Carolan's latest cub ready to fill the biggest shoes of all
Dublin-born centre eyes Robbie Henshaw's jersey after waiting patiently for his chance
Published 18/03/2016 | 02:30
Robbie Henshaw is on his way out of Connacht at the end of this season, but Connacht's academy continues to unearth gem after gem, and Peter Robb will look to fill some big boots in the years to come.
The Big Interview - Peter Robb
Also a centre, the Stillorgan native signed a senior contract with the province in January and he will look to make more of a mark under Pat Lam next term.
The 21-year-old has already played nine times for the senior side this term, but he is determined to push on as Connacht aim to embark on a season of Champions Cup rugby.
Robb is another of the crop that was plucked from around Ireland by the eagle-eyed Nigel Carolan. He spotted Robb first when the youngster starred for the Ireland U-19s, and he impressed the Connacht academy manager, who at the time was Ireland U-19s backs coach.
Robb began playing rugby when he went to the rugby nursery of Willow Park, and combined that with the Blackrock club.
He played cricket occasionally during the summer, but with the influence of his dad, David, who played for decades with Railway Union, Peter always put rugby to the forefront.
He later attended Blackrock College. In Junior Cup year, they lost to Terenure in the semi-finals. And in the Senior Cup, they came up short in the first round against the same school, but Robb had found his calling.
Leinster academy lock Gavin Thornbury was on that team, and one year below Robb was another young centre looking to find his way. Robb knew Garry Ringrose was also destined for the big time.
"I didn't play in school with him much in the centre, only once or twice. It was after that, with the Ireland U-20s, that's when I played with him a lot," Robb says of the Leinster prospect.
"It was great playing with Garry, I have known him since I was about five years old, and we were good friends. He lived just five minutes' drive down the road from me. He was always a good player."
Robb was beginning to show his talents too and he spent two years in the Leinster sub-academy. Although he was somewhat of a late bloomer, Carolan still had the foresight to recognise his talent.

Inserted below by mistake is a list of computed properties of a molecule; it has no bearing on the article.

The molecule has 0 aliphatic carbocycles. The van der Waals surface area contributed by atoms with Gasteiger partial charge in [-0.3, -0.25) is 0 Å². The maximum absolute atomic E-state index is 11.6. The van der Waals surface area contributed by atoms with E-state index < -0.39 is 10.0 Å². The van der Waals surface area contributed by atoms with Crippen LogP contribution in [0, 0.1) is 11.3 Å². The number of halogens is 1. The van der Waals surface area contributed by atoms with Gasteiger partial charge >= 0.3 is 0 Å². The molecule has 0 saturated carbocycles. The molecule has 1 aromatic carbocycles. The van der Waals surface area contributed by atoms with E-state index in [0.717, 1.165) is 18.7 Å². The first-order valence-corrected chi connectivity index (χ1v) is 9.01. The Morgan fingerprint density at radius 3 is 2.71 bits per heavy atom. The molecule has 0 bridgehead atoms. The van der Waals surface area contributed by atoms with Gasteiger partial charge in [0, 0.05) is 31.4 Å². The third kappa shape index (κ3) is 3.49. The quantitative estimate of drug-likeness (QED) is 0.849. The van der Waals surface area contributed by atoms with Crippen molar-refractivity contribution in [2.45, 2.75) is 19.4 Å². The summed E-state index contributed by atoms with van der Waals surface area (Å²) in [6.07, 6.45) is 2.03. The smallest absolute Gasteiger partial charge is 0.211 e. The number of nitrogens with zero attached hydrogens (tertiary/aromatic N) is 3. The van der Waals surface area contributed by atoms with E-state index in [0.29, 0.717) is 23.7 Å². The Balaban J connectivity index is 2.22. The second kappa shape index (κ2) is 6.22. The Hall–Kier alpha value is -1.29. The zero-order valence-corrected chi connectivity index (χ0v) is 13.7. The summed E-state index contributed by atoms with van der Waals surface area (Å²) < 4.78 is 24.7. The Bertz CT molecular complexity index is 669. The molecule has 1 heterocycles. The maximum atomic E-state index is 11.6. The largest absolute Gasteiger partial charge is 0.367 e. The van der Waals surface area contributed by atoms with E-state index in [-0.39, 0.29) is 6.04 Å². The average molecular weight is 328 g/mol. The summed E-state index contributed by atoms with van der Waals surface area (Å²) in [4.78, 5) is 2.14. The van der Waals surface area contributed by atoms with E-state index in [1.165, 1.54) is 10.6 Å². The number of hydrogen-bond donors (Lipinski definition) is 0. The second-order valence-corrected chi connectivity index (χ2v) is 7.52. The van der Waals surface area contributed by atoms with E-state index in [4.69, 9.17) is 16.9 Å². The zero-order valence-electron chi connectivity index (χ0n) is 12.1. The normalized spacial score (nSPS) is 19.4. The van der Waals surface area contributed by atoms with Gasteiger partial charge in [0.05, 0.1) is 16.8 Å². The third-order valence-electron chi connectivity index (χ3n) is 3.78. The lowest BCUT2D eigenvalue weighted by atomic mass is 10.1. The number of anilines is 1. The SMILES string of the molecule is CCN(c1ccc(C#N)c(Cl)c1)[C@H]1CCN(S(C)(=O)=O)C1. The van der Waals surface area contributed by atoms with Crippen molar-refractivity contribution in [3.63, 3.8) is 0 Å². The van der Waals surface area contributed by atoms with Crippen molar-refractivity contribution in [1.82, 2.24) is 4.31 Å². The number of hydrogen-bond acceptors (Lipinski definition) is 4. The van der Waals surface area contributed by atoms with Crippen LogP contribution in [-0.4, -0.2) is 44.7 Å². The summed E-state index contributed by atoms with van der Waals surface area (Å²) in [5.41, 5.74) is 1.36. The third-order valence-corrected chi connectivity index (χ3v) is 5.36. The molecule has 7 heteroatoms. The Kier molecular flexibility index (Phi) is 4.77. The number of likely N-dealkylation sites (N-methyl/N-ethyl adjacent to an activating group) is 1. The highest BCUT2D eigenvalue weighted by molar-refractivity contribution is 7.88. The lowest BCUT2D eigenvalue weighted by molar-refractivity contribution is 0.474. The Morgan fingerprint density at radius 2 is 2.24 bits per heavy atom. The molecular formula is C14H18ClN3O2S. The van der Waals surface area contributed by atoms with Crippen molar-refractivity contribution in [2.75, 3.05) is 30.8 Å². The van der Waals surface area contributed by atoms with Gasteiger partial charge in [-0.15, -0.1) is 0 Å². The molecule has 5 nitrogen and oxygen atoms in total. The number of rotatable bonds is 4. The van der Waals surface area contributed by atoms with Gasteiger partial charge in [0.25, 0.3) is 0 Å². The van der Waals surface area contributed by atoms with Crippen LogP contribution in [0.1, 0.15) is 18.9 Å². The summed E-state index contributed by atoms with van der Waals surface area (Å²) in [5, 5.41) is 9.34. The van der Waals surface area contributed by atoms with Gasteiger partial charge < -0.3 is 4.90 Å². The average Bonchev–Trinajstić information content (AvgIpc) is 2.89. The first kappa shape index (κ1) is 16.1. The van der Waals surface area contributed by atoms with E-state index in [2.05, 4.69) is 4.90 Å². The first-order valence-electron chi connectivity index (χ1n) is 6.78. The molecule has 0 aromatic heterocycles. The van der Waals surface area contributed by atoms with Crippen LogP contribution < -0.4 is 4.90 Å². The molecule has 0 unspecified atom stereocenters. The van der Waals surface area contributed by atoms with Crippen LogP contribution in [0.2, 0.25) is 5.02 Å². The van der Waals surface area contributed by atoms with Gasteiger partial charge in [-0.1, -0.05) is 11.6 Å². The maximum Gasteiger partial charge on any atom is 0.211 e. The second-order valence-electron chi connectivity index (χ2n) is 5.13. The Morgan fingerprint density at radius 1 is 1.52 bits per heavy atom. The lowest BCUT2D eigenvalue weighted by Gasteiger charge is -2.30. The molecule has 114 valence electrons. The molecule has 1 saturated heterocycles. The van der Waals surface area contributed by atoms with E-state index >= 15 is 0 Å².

"I only starting playing representative when I was U-19 so I was late into that level of rugby. I played on the Ireland U-19s and then I went onto the U-20s and at that stage I was fairly clear on it, I wanted to play full-time.
"I played every minute of the U-20 Six Nations. It was great for my family and all that, it was a proud moment for me and enjoyed it.
"After that Nigel approached me and said: 'We would be interested in taking you on for a two-year academy opportunity down in Connacht'.
"It was a good opportunity to be given. I couldn't turn it down. The lads down in Galway are a nice bunch and I got on with them well in the U-20s, so it was an easy choice to make."
Connacht were just beginning their upward curve at that stage. But they were still some way off being Pro12 leaders, and serious contenders for European silverware. Robb was delighted that he joined at the right time.
"It was obviously a good time to come in. They are on the up every year. I thought coming down, there would be good opportunities," he explains.
"We are doing so well now. It's great being around this professional environment.
"At the start we were doing most of the training with Jimmy Duffy and Nigel last year. For the first few months I was coming back from an injury which left me out of the World Cup.
"After that I was with the academy for a while, and then we went into the seniors. Pat called us up and we were training with them. At times it's frustrating not getting game-time. But you just have to be patient and the chances will come."
And finally this season they really have; Robb has impressed on his outings with the first-team squad and he has shown what he can do linking with the likes of Bundee Aki.
He recognises that it wasn't the easiest route to the top, but it's all paying off now. And his recent contract extension has shown him that the hard work has been worth it.
More drudgery in the coming months and he can expect to see a whole lot more game-time next year. It's something that excites the final year Arts student.
"Last year you feel like you are nearly being used as a punching bag at times," he says.
"But the chances come if you just wait. This year I have worked harder and it has paid off. Pat has always told us that where you are reflects the work you put in.
"That has really showed this year for me. I have stepped up my workload, and I can see with the results now.
"The contract came after a couple of caps. Myself and Sean O'Brien were offered it at the same time. He is also my housemate so it was funny the way it worked out. I am delighted with it. You are waiting all year to hear if you are getting anything and it's great.
"Now I just need to work on the basics. Not a huge amount different. I just need to know my stuff, and to work on the small details. Hopefully it will give me a better chance of getting regular game-time next season."